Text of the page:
Gaziano & Girling bespoke loafers – Review
These bespoke suede loafers from Gaziano & Girling have been a while in the make - I last covered the first fitting back in September 2016.
It hasn't taken over a year to get from that fitting to now, however.
They were actually ready in the Spring, but I then wore them a few times before we had the shoe trees made. (Something G&G often suggest, so the shoe can take on the shape of the foot more.)
The final shoes were then ready in the summer (the photos here are from Florence in June) but it's taken a while for me to take more close-up pictures and get round to posting.
I'd known Daniel for a while, so it was a nice to make some shoes together, and put in practice some of the things we had talked about in terms of design and finishing.
From a design point of view, the most important thing was how high the vamp should go up the foot, and how low it should be cut on either side. Given there was no other adornment (quite intentionally) this became much of the focus.
I really like where we ended up, with the vamp running up higher than on my seamless loafers, but still in proportion to the rest of the shoe.
In terms of make, Daniel took things a step further than I'd ever had before with G&G.
The waist was sharply cut in and bevelled, the heel curved beautifully to follow the shape of my heel, and the heel stack pitched more than previous pairs, giving them quite a delicate look. (More akin to the double monks I had made at Cleverley.)
The loafers were also finished with a hidden seam, what Daniel calls a 'blind skinstitch'. This is hand-sewn on the inside, in the same way the toe on a split-toe derby often is.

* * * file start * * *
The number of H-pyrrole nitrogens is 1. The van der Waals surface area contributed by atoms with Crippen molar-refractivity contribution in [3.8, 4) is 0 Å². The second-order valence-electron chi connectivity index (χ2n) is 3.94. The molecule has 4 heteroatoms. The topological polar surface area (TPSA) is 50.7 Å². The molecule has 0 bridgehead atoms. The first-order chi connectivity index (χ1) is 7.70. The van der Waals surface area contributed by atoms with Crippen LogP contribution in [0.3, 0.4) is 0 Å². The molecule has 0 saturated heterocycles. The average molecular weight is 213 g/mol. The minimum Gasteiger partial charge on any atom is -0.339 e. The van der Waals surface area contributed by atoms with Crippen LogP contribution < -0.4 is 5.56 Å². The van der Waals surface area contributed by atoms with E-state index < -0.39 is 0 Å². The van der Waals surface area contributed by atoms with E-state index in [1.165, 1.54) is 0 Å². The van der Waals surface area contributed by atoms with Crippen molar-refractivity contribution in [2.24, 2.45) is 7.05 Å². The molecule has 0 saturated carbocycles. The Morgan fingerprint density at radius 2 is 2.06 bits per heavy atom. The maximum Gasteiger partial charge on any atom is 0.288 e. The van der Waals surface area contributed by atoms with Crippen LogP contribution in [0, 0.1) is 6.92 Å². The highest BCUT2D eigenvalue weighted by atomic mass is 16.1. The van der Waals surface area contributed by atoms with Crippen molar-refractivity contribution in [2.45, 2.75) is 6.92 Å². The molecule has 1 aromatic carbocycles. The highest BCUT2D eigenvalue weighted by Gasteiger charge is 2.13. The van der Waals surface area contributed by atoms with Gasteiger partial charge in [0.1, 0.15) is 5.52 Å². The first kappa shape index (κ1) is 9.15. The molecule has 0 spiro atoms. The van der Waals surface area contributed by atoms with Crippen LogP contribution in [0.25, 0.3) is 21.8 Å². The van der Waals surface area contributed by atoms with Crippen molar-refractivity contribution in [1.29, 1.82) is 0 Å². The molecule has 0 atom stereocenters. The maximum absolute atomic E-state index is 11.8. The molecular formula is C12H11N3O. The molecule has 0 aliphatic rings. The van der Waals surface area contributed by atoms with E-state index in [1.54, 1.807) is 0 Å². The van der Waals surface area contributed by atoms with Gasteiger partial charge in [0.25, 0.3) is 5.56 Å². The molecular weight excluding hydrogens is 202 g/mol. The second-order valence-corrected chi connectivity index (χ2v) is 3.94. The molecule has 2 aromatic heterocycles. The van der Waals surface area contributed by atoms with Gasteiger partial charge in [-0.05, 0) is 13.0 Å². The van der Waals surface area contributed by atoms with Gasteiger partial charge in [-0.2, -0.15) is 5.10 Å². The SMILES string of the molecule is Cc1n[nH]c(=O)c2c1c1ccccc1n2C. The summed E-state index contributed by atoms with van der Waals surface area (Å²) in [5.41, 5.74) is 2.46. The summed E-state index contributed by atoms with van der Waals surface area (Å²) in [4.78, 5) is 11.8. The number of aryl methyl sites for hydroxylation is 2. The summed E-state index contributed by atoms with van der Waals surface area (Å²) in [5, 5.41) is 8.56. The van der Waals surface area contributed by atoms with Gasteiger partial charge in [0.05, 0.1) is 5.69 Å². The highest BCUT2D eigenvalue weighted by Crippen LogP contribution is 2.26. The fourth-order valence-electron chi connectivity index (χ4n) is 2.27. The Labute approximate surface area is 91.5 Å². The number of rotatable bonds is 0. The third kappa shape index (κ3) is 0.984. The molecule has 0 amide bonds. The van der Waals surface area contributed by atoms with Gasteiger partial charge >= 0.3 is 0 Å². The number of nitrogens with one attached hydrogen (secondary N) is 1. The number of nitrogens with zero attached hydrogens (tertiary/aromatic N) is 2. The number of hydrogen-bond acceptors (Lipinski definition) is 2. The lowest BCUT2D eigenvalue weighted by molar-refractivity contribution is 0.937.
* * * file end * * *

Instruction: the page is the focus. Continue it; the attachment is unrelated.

It isn't invisible, but you rarely notice it until it's pointed out (particularly as it is deliberately on the inside curve of the heel).
And finally the shoe has French binding on the top edge, as much for strength as for decoration.
The fit on the shoes was good from the start, with Daniel spending a lot of time refining the last and getting the heel to fit closely without rubbing too much.
It wasn't quite perfect after the first fitting, however, so we had a second in another piece of waste leather.
That first fitting pair had been cut up by Daniel in any case, to see where the foot was sitting inside the shoe.
It was particularly interesting to see the difference this made around the heel, where Daniel was able to curve it underneath by about half a centimetre more, moving the heel stack forward as well and shortening the shoe overall.
I'd still say the fit is 99% right; not quite perfect. There is also a slight ripple on the top of the joints.
But then they will continue to adapt more as I wear them (I only wore them a few weeks over the summer) and they fit far better than any ready-to-wear (RTW) loafer I would ever have.
On that point, I'd stick to my position that bespoke should largely be bought for the aesthetics rather than the fit.
Unless you have very unusual feet, you should be able to find a last out there that will fit you well RTW, or at least made-to-order in some last/size/width combination.
And bespoke can be a temperamental process in terms of fit - far harder than with tailoring.
Bespoke is largely about the aesthetics (although some of those can be found in some RTW) and the creative process. These loafers were conceived from scratch, as a result of discussion between myself and Daniel over more than a year (as the couture houses say, starting with a blank sheet of paper).
As a style, by the way, I couldn't be happier with these loafers.
Wear them with fairly conventional clothes in the office, such as a navy suit, and they stand out only in the most beautiful and subtle ways. You catch people admiring them without quite being able to pin down what is so attractive.
There's no horse's bit, no flapping tassels, just deep-brown texture and flowing lines.
Gaziano & Girling bespoke currently starts at £5000 for first-time customers, £4200 for repeat customers (as I am). That includes VAT and shoetrees.
The time to complete a pair is 12-18 months for new customers and 6-9 months for existing ones, although due to a big increase in demand recently, they are not taking on new customers until the middle of next year (with a waiting list in the meantime).
Photography: Jamie Ferguson (worn) and Permanent Style (unworn)